Rare Book School is sponsoring a two-day seminar, “Exploring Ephemera,” at the Winterthur Museum, Garden & Library and the University of Delaware on Monday and Tuesday 10–11 September, 2018, preceded by a group dinner on Sunday, 9 September.
Drawing on the remarkable holdings of the two Delaware institutions, this two-day workshop offers an opportunity to explore the history, production methods, typography, circulation, use and meaning of ephemera produced from the eighteenth through the twentieth centuries in America and Britain. Hands-on study of the physical nature of ephemera will be the main emphasis of the seminar, but the value of the materials for scholarship, teaching, and exhibition purposes will also be considered.
This seminar has been designed to be of interest to curators, collectors, and librarians of all kinds who care for, research, and teach with ephemera collections, but enrollment is open to anyone with an interest in the topics covered.
The 2018 conference of the Peace and Justice Studies Association will be hosted by the International Peace and Conflict Resolution program at Arcadia University in Glenside/Philadelphia, Pennsylvania. The conference will run from September 28-30 2018, with full day pre-conference events and a keynote September 27.
Both today and fifty years ago, violence and nonviolence were used as tactics as well as strategies. One might argue progress towards peace evades us. It isn’t particularly clear how to bring about sustainable change and progress. Are our notions and definitions of what constitutes violence and nonviolence oversimplified? What exactly has changed, if anything? What does revolutionary nonviolence, pacifism, and militancy look like then compared to now? How do we understand these terms and definitions today? How is revolutionary nonviolence expressed, practiced or utilized in this current political environment? What lessons and ideas still resonate? From the passive to the coercive, and from the Gandhian to the guerrilla, what are effective means of struggle today, and how are they different from the past?
Bmore Historic is a participant-led unconference for scholars, students, professionals and volunteers who care about public history, historic preservation and cultural heritage in the Baltimore region. Bmore Historic is an opportunity to connect with local historians, humanities scholars, preservation advocates, museum professionals, archivists, and anyone interested in exploring the vital intersections between people, places and the past in Baltimore and Maryland. We’re bringing people together and you set the agenda.
Historians, preservationists, museum professionals, archivists and librarians and anyone who is excited about historic places are welcome. This event is not limited just to scholars or professionals. Students, volunteer preservation activists, Main Street board members, museum docents, educators and others are all encouraged to register and attend.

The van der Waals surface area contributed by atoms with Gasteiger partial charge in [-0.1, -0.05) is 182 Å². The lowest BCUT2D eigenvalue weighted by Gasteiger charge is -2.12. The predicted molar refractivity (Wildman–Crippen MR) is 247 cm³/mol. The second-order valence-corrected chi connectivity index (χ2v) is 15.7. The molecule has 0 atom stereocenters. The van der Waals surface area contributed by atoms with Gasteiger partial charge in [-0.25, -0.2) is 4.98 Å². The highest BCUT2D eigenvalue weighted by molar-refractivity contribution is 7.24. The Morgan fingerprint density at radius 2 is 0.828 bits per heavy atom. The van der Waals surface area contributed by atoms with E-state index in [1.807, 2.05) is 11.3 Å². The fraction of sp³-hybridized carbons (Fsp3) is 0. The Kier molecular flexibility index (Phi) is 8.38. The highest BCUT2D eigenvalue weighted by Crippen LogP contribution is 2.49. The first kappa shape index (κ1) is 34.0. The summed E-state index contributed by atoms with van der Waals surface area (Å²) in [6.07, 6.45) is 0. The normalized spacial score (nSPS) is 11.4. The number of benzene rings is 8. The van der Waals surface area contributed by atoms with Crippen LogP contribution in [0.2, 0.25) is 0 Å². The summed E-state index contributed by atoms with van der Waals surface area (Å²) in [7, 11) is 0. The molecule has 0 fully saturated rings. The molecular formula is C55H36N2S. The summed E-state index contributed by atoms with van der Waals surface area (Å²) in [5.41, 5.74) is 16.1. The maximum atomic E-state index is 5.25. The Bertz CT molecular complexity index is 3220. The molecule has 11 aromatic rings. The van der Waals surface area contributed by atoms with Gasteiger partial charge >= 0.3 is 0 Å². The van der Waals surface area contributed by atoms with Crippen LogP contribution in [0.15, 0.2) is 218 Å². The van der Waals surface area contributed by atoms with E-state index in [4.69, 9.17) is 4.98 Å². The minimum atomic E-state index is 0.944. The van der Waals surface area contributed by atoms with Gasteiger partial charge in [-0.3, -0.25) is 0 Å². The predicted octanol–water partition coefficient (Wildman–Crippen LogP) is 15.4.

William Birch and the Complexities of American Visual Culture explores the visual, cultural, and social themes elicited from the work of Philadelphia artist William Birch (1755-1834) in celebration of the anniversary of VCP. The symposium in collaboration with William Birch, Ingenious Artist: His Life, His Philadelphia Views, and His Legacy aims to promote broad discussions on the continual resonance in American visual culture of the work of this premier enamel miniaturist, aspiring gentleman, and artist of the first American viewbooks.
What can be learned from works conceived and executed by a non-native artist parallel to constantly (and infinitely) evolving fields and definitions of art, and means of art production, distribution, innovation, and appreciation?
This workshop will introduce participants to the economic value of historic preservation and how to critically evaluate a potential project on its economic merits. Whether you are serving on a local historic preservation commission or considering a rehabilitation project of your own, you will become familiar with the concepts, measures, and tools used by real estate investors to determine a project’s economic viability. As part of the workshop, participants will gain hands-on experience critically evaluating potential projects.
In partnership with the Rare Book Department of the Free Library of Philadelphia, the Schoenberg Institute of Manuscript Studies (SIMS) at the University of Pennsylvania Libraries is pleased to announce the 11th Annual Lawrence J. Schoenberg Symposium on Manuscript Studies in the Digital Age.
Manuscript illumination has often been considered in relation to the texts it accompanies, but rarely in terms of its interplay with other artistic media. Historically, however, the technique was closely associated with other forms of artistic expression and served as a crucial point of contact and transfer for visual motifs across space and time. The goal of this year’s symposium is to examine cases of intermedial exchange through the lenses of technique, style, iconography, social context, and cultural geography, while also posing broader questions about the deep connections between the craft of illumination and other arts more widely. Of special interest will be insights gained from the technical examination of works in different media, new comparisons made possible by digital technology, and the discovery of linkages once obscured by strict historiographical divisions